Magnetic resonance imaging (MRI) is emerging as a non-invasive approach for assessing renal structure and function including physiological parameters such as tissue perfusion, oxygenation, and water diffusion [6]. Arterial spin labelling (ASL) is a method that uses flowing blood as an endogenous contrast agent that has been widely used in neuro-imaging applications [7], and has also been shown to be feasible in healthy, transplanted and diseased kidneys [8]. ASL uses a radiofrequency (RF) pulse to magnetically label water protons in blood, so that they act as a diffusible tracer. Subtraction of the labelled images from control images allows perfusion maps to be quantified by fitting a kinetic model to the data [9]. In standard single-inversion time (TI) ASL techniques, a single inversion labelling pulse is applied, and a perfusion value is calculated using a simplified model which neglects variations in renal tissue T1 and makes assumptions concerning the bolus arrival characteristics and blood T1 [10, 11]. As the signal is dependent on the chosen TI, which specifies the interval between labelling and image acquisition, dynamically acquiring data at multiple-TIs would allow analysis using a general kinetic model that accounts for the effects of variable transit delays as well as tissue relation properties [12].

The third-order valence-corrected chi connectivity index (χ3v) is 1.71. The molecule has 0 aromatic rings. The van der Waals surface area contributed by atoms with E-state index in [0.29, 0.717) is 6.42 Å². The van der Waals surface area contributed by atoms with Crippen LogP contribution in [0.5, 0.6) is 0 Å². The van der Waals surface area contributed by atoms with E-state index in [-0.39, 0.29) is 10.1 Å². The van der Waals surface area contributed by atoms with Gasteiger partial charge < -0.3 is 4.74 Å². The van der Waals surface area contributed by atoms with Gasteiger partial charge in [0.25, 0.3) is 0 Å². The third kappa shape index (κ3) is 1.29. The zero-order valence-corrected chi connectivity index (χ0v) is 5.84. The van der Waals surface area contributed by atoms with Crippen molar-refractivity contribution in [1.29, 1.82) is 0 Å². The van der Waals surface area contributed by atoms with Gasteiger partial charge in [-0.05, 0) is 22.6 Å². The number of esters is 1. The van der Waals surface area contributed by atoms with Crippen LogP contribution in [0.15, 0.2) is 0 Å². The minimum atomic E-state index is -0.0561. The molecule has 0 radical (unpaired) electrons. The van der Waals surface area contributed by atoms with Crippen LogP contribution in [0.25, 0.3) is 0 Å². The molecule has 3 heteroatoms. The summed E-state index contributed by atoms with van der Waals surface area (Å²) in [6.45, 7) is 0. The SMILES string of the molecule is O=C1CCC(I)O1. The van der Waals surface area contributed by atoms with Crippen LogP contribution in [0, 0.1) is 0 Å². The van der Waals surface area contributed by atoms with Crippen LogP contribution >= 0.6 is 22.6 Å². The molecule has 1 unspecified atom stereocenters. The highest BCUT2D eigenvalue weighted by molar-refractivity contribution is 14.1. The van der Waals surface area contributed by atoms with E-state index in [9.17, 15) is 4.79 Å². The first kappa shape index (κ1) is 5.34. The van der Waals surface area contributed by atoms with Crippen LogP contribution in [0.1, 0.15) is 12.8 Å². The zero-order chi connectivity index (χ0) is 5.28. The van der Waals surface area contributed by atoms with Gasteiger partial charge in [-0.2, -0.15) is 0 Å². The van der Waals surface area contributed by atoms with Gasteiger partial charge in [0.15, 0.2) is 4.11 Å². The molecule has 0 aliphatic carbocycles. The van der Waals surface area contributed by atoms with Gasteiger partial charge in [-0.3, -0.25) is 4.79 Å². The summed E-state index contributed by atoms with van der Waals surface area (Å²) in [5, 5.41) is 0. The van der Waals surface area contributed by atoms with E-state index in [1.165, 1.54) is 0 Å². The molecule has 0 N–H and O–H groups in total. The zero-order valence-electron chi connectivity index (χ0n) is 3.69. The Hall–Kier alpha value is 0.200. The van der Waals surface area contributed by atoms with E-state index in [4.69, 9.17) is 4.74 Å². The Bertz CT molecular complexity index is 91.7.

In this study, we investigated the feasibility and reproducibility of a free-breathing motion-corrected multi-TI pulsed renal ASL (PASL) sequence, with general kinetic model parametric mapping, enabling perfusion to be quantified with correction for bolus arrival time (BAT) and renal T1. We also assessed its potential to evaluate renal perfusion during pharmacological challenge. For this we used the vasodilator glyceryl trinitrate (GTN) which in animal models leads to a transient fall in systemic blood pressure but maintained kidney perfusion due to renal auto-regulatory mechanisms [13].



This single-centre prospective observational and interventional study was approved by the Health Research Authority (17/EE/0068). Twelve healthy participants were recruited between March and July 2017. Standard published safety contraindications to MRI were applied [14]. No participants had known or suspected cardiovascular or renal disease, and none were pregnant. All participants gave written informed consent.

Study protocol

A single-TI and multi-TI sequence were acquired consecutively in each participant. Reproducibility was assessed by repeating this protocol twice on the same day. In six participants, multi-TI ASL was used to assess the effect of administering a vasodilator. Heart-rate and blood pressure were monitored using an MRI-compatible system (TeslaM3; MIPM, Mammendorf, Germany). Following two consecutive baseline ASL measurements, 800 μg of GTN was administered sub-lingually. The first post-GTN image was acquired at 5 min, followed by three further measurements at 7-min intervals.

Imaging protocol